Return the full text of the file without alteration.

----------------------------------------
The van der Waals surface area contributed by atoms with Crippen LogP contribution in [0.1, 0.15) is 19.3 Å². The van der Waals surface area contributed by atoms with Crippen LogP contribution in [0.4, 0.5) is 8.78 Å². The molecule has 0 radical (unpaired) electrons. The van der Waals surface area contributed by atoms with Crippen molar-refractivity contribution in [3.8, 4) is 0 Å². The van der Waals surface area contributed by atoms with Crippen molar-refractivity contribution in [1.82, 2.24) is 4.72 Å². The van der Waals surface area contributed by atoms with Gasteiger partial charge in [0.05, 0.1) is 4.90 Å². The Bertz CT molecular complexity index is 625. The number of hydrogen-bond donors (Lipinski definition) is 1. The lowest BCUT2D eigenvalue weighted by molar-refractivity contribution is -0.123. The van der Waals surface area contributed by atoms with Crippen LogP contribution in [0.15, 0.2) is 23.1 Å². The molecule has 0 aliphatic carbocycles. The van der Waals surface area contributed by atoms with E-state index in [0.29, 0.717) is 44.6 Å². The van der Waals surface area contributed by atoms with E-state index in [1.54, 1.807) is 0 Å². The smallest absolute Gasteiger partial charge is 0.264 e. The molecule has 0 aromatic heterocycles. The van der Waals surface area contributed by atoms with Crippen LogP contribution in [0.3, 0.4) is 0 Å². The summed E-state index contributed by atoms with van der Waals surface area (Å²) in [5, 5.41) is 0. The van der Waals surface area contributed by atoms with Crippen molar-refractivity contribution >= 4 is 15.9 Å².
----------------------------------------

The van der Waals surface area contributed by atoms with Crippen LogP contribution in [0.1, 0.15) is 19.3 Å². The van der Waals surface area contributed by atoms with Crippen LogP contribution in [0.4, 0.5) is 8.78 Å². The molecule has 0 radical (unpaired) electrons. The van der Waals surface area contributed by atoms with Crippen molar-refractivity contribution in [3.8, 4) is 0 Å². The van der Waals surface area contributed by atoms with Crippen molar-refractivity contribution in [1.82, 2.24) is 4.72 Å². The van der Waals surface area contributed by atoms with Gasteiger partial charge in [0.05, 0.1) is 4.90 Å². The Bertz CT molecular complexity index is 625. The number of hydrogen-bond donors (Lipinski definition) is 1. The lowest BCUT2D eigenvalue weighted by molar-refractivity contribution is -0.123. The van der Waals surface area contributed by atoms with Crippen LogP contribution in [0.15, 0.2) is 23.1 Å². The molecule has 0 aliphatic carbocycles. The van der Waals surface area contributed by atoms with E-state index in [0.29, 0.717) is 44.6 Å². The van der Waals surface area contributed by atoms with E-state index in [1.54, 1.807) is 0 Å². The smallest absolute Gasteiger partial charge is 0.264 e. The molecule has 0 aromatic heterocycles. The van der Waals surface area contributed by atoms with Crippen LogP contribution in [0.3, 0.4) is 0 Å². The summed E-state index contributed by atoms with van der Waals surface area (Å²) in [5, 5.41) is 0. The van der Waals surface area contributed by atoms with Crippen molar-refractivity contribution >= 4 is 15.9 Å².